placenames   158

« earlier    

RT : Bet there are chilling tales associated with some of these places... 🧙‍♀️👻 Do you know of any spooky (…
placenames  from twitter
5 weeks ago by kmlawson
On this page you will find all and only the etymology infographics I created for this site!
Click on any of these icons to see their larger, legible versions. You may even have to zoom in further for some of the big ones.

To see these infographics organized by date, topic, or alphabet, please click here "
etymology  placenames  names  naming  cities  us  sanfrancisco  losangeles  nyc  philadelphia 
july 2018 by robertogreco
Kilauea: A Beginner’s Guide to Hawaii’s Sublime Lava - The Atlantic
"But Western scientists were not the first people to encounter Hawaii’s volcanoes. Native Hawaiians have lived on the islands, and among the volcanoes, for more than 900 years. And their history, literature, and culture all recognize the reality of living near such a powerful phenomenon.

(A brief language note: Everyone who lives in the archipelago is called a “Hawaii resident.” The term “Hawaiian” is reserved for someone with native Hawaiian ancestry. This distinction is regularly made on the islands, including in the state constitution.)

“There’s aʻa or pahoehoe, the rough lava or the smooth lava,” said Kuʻualoha Hoʻomanawanui, a professor of literature at the University of Hawaii at Manoa. “But the word for both of them is Pele.”

Pele is the Hawaiian deity of volcanoes, lava, and fire—but deity in its Western sense doesn’t quite describe the scope of Pele’s power. Many Hawaiian families trace their lineage back to Pele, meaning they count her as an ancestor.

“Pele is not just the goddess of lava. Lava is Pele,” Hoʻomanawanui told me. “The lava flows basically reaffirm what our literature tells us—that the land is alive, that Pele is alive. When we talk about the lava being alive, it’s a metaphor for the earth itself being alive. The lava is Pele, the magma is Pele, the lava flow and then when the lava hardens—each you can just replace the word with Pele.”

Even the site of the new eruption makes sense within Hawaiian culture. The current eruption has focused primarily on a subdivision called Leilani Estates. But Leilani Estates is a new name, and the subdivision sits within a larger area that Hawaiians traditionally called Keahialaka, which means “the fire of Laka.” Laka is the goddess of hula and one of Pele’s daughters.

“The Hawaiians watching are looking at the names of these places and saying, ‘Oh yeah!’” said Noelani M. Arista, a professor of Hawaiian history at the University of Hawaii. “It’s like, sometimes people are amazed that a flood will hit a flood zone. But we’ve got place names that say flood zone.”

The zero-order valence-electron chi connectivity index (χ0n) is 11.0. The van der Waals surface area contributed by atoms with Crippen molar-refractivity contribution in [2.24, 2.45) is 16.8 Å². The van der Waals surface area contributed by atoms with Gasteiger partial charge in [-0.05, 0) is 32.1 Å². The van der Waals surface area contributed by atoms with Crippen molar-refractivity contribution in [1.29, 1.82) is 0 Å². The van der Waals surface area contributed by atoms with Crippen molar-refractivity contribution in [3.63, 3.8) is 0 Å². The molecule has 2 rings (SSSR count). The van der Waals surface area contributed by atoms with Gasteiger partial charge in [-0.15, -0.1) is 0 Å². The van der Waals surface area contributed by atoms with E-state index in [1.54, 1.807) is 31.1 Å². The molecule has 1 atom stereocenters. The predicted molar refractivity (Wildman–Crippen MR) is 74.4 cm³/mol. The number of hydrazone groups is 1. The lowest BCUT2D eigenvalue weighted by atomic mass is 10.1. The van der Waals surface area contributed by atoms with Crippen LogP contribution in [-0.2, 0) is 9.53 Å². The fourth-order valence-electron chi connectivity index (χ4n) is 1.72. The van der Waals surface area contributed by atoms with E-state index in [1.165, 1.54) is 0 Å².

“Anyone can come and slap a new name on any thing: ‘Let’s call it Leilani Estates!’ And Leilani is a generic name. But that won’t take away from the mana, the spiritual power and characteristics of that place, that the old place name embodies,” agreed Hoʻomanawanui.

These new names “lull people into a sense of complacency,” she said. “[They think,] I’m not actually buying property and building a house in an active lava rift zone, but I’m buying a piece of paradise.”

But sometimes these new names can be ironic. Kilauea is surrounded by rainforest, and people in Hawaii customarily link its lava flows to the Kool-Aid-red lehua flowers that grow around it. So when Hoʻomanawanui read that one of the first lava fissures in Leilani Estates opened up on Mohala Street, she laughed. “Well, of course!” she said. “Mohala means ‘to blossom,’ or ‘to bloom.’ In a way, it’s all interconnected.”

Pele’s story takes many forms—Hoʻomanawanui has studied 14 different serialized newspaper versions of it, all of which first appeared in the 19th century. But many describe a similar journey: how Pele and her family came up from an island in the South Pacific, how they found the Hawaii archipelago, and how Pele traveled to every island, looking for a place to keep her fire. She visited every island, and dug a hole in every island, until she eventually found Hawaii Island and placed her fire in Kilauea. (Hoʻomanawanui recommended that mainland Americans watch Holo Mai Pele, a PBS-filmed hula about Pele, for a credible summary of her story.)

“The story of Pele is a poetic, literary telling of what scientists would maybe call the Ring of Fire, and how volcanic activity gets to the Hawaiian islands from other parts of the Pacific,” said Hoʻomanawanui. “It’s an ideological explanation for why we don’t have volcanic activity occurring now on the other islands.”